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12. How Can the Little Moon Hide the Giant Sun?
Exploring Size and Distance
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See the Activity in Action Summary of Activity:
Students compare two objects at different distances. Students explore the concept that distance affects how we perceive the size of objects.

Duration of Activity:
40 minutes.

Student Prerequisites:
Students should have prior exposure to the topics of the Sun and the Moon through reading and class discussions and have a basic understanding of the relative locations of the Sun, Earth and Moon. They should also have practiced measuring the size and distance of objects.

Materials:

  • Any large-format Big Book
  • Rulers
  • Balls measuring 3/4-inch and 1 1/2-inch (a ping-pong ball works well for the large ball)
  • Pencils
  • Work sheet to record observations
  • Masking tape

Teacher Background Information:

  • The Sun is approximately 93 million miles from Earth. A car going 60 miles an hour would take about 177 years to reach the Sun from Earth.
  • The Moon is much closer to the Earth. The distance is less than 240,000 miles. A car going 60 miles an hour would take about 5.5 months to reach the Moon from Earth.

Teacher Preparation:
Allow time to locate spheres of various sizes and to print out student work sheets.

Work Sheets:

"Little Moon Giant Sun" Work Sheets
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View Completed Student Work Sheets

 

Objectives:

Students will learn that
  1. Distance affects how we perceive size.
  2. The further an object is from us, the smaller it looks to us.
  3. The Sun and Moon have different sizes, but can appear to be the same size because of differing distances from the Earth.

View National Standards AddressedGrade Level:
Grades 1-3

Procedure:

Procedure: Part One

Whole Class Introduction

  1. Distribute rulers to students.
  2. Ask for a student volunteer to hold up a big book in front of the class.
  3. Select three students--one at about 3’, 10’ and 20’ from the front of the classroom.
  4. Ask each student for the height measurement of the book. Explain that to measure, students should hold ruler vertically at arm's length and close one eye.
  5. Write measurements on the board.
  6. Ask students why they think the big book looks so small. Ask why it looks even smaller from the back of the room.
  7. Ask if they can think of other things that sometimes look small but are really big.
  8. Explain that they will do an experiment and try to figure out why big things can look small to us.
  9. Explain that they will get a big ball to represent the Sun, a small ball to represent the Moon, and they will be representing the Earth in this activity.

Procedure: Part Two

Hands-on Group Activity

  1. Tape a 4-inch length of masking tape parallel to the edge of the table, creating a slightly rough surface to keep balls from rolling off the table.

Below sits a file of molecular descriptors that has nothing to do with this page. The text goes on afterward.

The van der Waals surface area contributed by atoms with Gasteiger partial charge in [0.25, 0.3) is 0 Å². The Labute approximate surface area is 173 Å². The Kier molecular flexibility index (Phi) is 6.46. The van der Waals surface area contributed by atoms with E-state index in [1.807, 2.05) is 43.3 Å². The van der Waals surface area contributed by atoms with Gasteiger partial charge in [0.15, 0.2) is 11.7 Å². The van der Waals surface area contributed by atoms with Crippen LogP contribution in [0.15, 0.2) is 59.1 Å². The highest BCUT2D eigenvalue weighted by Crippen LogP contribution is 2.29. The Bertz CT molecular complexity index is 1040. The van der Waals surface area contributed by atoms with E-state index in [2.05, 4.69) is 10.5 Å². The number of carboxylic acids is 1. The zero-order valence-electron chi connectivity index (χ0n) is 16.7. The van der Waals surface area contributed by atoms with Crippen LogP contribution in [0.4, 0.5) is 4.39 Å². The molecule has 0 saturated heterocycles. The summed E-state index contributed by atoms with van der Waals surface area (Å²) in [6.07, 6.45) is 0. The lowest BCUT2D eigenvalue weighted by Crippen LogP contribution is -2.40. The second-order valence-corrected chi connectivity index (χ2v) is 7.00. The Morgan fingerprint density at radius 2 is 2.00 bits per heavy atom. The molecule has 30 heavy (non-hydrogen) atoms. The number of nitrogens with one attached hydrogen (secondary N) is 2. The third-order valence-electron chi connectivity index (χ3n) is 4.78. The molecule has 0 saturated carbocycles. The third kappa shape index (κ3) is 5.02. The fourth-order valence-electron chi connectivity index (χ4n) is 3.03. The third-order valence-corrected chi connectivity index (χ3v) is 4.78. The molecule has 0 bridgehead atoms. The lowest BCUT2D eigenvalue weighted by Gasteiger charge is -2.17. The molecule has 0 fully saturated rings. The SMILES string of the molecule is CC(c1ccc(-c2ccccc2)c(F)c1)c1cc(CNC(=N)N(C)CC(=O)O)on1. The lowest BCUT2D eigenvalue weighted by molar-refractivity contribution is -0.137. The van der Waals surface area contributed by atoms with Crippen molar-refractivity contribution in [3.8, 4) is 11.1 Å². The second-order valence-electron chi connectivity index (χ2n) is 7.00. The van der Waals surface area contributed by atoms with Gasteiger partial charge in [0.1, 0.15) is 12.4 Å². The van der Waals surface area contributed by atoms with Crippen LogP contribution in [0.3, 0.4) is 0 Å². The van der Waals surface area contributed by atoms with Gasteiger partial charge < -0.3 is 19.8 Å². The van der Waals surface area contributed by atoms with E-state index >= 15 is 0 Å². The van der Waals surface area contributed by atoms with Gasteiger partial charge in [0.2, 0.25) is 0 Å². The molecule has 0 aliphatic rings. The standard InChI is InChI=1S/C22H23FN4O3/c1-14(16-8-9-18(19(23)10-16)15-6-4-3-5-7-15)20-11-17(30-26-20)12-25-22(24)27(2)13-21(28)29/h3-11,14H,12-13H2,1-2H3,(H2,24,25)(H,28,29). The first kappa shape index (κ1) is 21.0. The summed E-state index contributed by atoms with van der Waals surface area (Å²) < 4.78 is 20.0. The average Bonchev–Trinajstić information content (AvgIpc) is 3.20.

2. Distribute two balls and work sheet to students.
  3. Have students set the two balls side-by-side on the tape.
  4. Ask students to kneel down at eye-level with the table surface and look at the balls with one eye closed.
  5. Ask them to predict how many inches they will move the big ball toward the middle of the table in order for it to appear the same size as the small ball. Students record predictions on work sheets.
  6. Explain to students that they will check their predictions by doing an experiment. Remind them that the big ball is like the Sun, the small ball is like the Moon, and they are the Earth.
  7. Ask students to again kneel down at eye-level with the table surface and look at the balls with one eye closed. Compare the sizes of the balls. Ask students which looks bigger.
  8. Keep the small moon ball at the table edge and ask students to move the big Sun ball until it looks the same size as the small Moon ball.
  9. Measure the distance moved and record on work sheet.
  10. If working in pairs or groups, have students alternate roles as they do this activity so that each student gets a chance to move the balls, measure, and record the distance.
  11. Complete the work sheet.

Whole-class discussion:

  • What did you notice as you moved the ball away from you?
  • How did you make the balls look the same size?
  • What happened during your experiment if you moved the big ball away from you and then rolled the small ball in front of the big ball?
  • Explain that this is what happens during a solar eclipse when the small Moon moves in front of the large Sun and blocks the sunlight from viewers on Earth. Explain that the Sun is very large, but looks small to use because it is so far from the Earth (approximately 93 million miles). The Moon, while much smaller than the Sun, can look to be the same size as the Sun because it is so much closer to us (less than 240,000 miles).

Assessment:
Use the "The Little Moon" work sheet to assess your students’ work.

Bibliography:
See related books and websites.

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How did this lesson work in your classroom?

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